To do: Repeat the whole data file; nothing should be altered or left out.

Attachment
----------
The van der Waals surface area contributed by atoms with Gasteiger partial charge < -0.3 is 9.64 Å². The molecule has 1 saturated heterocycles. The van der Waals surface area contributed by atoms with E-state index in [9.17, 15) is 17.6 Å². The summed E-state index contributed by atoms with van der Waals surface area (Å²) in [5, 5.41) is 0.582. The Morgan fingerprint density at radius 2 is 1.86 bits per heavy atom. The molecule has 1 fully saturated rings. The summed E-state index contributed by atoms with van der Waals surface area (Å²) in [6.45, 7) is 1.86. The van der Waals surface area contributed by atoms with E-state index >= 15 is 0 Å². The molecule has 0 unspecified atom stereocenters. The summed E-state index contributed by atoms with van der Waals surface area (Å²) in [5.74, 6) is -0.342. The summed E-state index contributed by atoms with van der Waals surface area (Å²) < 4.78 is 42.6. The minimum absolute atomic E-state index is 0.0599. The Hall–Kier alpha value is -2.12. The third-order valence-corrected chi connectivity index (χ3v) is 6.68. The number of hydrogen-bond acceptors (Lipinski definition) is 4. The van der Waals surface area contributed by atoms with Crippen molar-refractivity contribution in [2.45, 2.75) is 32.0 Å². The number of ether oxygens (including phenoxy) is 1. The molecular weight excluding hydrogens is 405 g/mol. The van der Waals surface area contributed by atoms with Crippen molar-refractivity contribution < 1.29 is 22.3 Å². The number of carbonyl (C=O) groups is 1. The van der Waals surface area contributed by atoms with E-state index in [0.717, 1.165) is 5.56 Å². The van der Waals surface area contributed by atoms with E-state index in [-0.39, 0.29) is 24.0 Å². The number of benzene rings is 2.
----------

The van der Waals surface area contributed by atoms with Gasteiger partial charge < -0.3 is 9.64 Å². The molecule has 1 saturated heterocycles. The van der Waals surface area contributed by atoms with E-state index in [9.17, 15) is 17.6 Å². The summed E-state index contributed by atoms with van der Waals surface area (Å²) in [5, 5.41) is 0.582. The Morgan fingerprint density at radius 2 is 1.86 bits per heavy atom. The molecule has 1 fully saturated rings. The summed E-state index contributed by atoms with van der Waals surface area (Å²) in [6.45, 7) is 1.86. The van der Waals surface area contributed by atoms with E-state index >= 15 is 0 Å². The molecule has 0 unspecified atom stereocenters. The summed E-state index contributed by atoms with van der Waals surface area (Å²) in [5.74, 6) is -0.342. The summed E-state index contributed by atoms with van der Waals surface area (Å²) < 4.78 is 42.6. The minimum absolute atomic E-state index is 0.0599. The Hall–Kier alpha value is -2.12. The third-order valence-corrected chi connectivity index (χ3v) is 6.68. The number of hydrogen-bond acceptors (Lipinski definition) is 4. The van der Waals surface area contributed by atoms with Crippen molar-refractivity contribution in [2.45, 2.75) is 32.0 Å². The number of ether oxygens (including phenoxy) is 1. The molecular weight excluding hydrogens is 405 g/mol. The van der Waals surface area contributed by atoms with Crippen molar-refractivity contribution < 1.29 is 22.3 Å². The number of carbonyl (C=O) groups is 1. The van der Waals surface area contributed by atoms with E-state index in [0.717, 1.165) is 5.56 Å². The van der Waals surface area contributed by atoms with E-state index in [-0.39, 0.29) is 24.0 Å². The number of benzene rings is 2.